“Hola!,” I awkwardly muttered to the immigration officer as I handed him my passport. Without any acknowledgement, he took a 5-second look at it, flipped to my visa page then stamped my arrival. That was fast – I was officially in Spain! In the middle of the scorching summer no less. Indeed, the warnings were very apparent, even from the beginning. August was supposed to be a bad time to visit Spain , especially Central and Southern Spain but I took it with a grain of salt. Well, I got my very first taste of the Spanish summer upon exiting Madrid ’s Barajas Airport . An oven-like heat permeated in the air. My phone’s weather app told me that it was 41 degrees in the shade. A false sense of consolation went to my head, since we were going to Salamanca , and it was only 36 degrees.
view of salamanca at night
Fortunately, there was a direct bus to Salamanca from Madrid’s airport, and the search for the bus stop allowed me to practice more Spanish than just “hola.” The trip to Salamanca lasted for around 2.5 hours. During the ride, we passed by the medieval town of Avila , with its UNESCO World Heritage city walls in plain view. Salamanca itself is not a very big town. But what it lacks in size, it more than makes up for in terms of attractions and reputation. The city is well-known as a university town and thousands of students all over the world come here to learn Spanish, where the language is considered to be in its purest form.
the la clerecia
Salamanca is also known for its architectural purity, with several fine examples of renaissance architecture in its compact and atmospheric old town. The buildings feature an almost uniform warm beige color due to the sandstone used for construction. The short stroll we had after we arrived – passing by magnificent structures such as La Clerecia and Convento de San Esteban – was a stunning reminder that I was again in Western Europe .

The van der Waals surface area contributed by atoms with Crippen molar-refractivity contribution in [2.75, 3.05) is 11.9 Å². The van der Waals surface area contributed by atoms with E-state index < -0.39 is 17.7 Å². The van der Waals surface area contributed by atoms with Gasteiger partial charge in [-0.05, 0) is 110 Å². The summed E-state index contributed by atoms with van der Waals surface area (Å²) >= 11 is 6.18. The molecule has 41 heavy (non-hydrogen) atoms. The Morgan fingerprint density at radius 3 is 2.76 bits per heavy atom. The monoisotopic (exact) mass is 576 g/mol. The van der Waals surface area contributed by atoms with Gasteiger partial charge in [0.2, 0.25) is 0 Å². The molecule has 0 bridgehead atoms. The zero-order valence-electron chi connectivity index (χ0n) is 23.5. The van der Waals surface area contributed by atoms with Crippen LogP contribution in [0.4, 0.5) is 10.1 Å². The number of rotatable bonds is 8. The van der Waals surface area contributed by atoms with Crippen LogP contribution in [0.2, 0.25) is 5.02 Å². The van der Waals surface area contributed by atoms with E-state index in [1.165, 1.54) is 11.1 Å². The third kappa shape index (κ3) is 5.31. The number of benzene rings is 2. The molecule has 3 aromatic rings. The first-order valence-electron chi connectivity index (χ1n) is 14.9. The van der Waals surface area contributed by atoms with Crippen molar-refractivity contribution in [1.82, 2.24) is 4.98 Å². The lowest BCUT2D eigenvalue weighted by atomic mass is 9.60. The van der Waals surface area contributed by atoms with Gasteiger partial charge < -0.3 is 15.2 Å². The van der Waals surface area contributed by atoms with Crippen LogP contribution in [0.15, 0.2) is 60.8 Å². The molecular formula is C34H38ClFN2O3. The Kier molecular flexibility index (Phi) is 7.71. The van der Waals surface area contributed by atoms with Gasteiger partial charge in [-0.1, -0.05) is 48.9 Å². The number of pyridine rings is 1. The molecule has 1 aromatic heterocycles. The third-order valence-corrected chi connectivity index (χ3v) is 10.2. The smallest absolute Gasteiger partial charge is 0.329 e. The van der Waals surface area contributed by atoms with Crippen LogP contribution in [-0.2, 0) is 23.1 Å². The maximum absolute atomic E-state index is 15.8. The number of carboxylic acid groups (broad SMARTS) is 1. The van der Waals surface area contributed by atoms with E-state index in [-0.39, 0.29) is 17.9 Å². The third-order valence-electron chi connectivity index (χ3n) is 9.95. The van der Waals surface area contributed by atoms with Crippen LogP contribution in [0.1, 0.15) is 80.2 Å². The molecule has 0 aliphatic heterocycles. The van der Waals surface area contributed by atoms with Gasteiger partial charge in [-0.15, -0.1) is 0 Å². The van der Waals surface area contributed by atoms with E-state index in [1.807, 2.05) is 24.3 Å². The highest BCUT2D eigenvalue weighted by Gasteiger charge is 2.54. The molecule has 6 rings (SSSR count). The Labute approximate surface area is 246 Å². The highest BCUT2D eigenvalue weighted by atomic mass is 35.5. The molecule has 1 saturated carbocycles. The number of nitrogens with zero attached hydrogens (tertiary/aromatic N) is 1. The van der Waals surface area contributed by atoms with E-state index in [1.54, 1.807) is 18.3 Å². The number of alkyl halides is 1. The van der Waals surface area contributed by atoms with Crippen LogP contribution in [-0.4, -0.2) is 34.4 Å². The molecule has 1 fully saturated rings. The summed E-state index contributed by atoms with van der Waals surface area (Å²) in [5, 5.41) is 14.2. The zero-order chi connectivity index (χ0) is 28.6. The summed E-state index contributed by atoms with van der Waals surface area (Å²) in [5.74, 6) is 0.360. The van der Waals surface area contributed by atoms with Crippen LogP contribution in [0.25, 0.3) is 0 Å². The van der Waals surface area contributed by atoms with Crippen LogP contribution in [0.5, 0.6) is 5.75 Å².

the plaza mayor in the day and at night – what a difference the light makes!
But most importantly, I had wanted to come to Salamanca in order to see the Plaza Mayor. These huge squares by themselves are not unique to Spain , and most towns would at least have a plaza. The impressive thing about Salamanca ’s Plaza Mayor is how it gets lit up at night. Not even Madrid ’s plaza gets a similar treatment. This is especially stunning during blue hour, when the lights are turned on and the people at the square give out a palpable gasp at the sudden transformation of the square into a shimmering spectacle.
the view from the top of the cathedral
We were only to spend a night in Salamanca as we had to leave for Madrid the next day so we embarked for an ambitious “run” through of the sights around town the next morning. We went to the massive Catedral Nuevo (New Cathedral) and climbed the tower adjacent to it for a bird’s eye view of the city with the beige-ness of the buildings much more evident this time. We also made a quick stop at the university, but found its façade under construction so we did not manage to enter anymore. It ended up being a very quick tour – there were a lot more interesting things to see in Salamanca which we did not manage to visit.
inside the new cathedral
Where we stayed:
Hostal Plaza Mayor is a cheap and clean hotel located right in the Plaza Mayor area of Salamanca and is thus very central for those aiming to sightsee in the old town.
How to get there:
Most people go to Salamanca from Madrid where there are hourly departures by bus. We took the bus from Madrid’s Barajas Airport, via Avanza Bus where there are departures every 2 hours during the day.
This entry is dedicated to the October edition of the Carnival of Europe hosted by DJ Yabis at Dream Euro Trip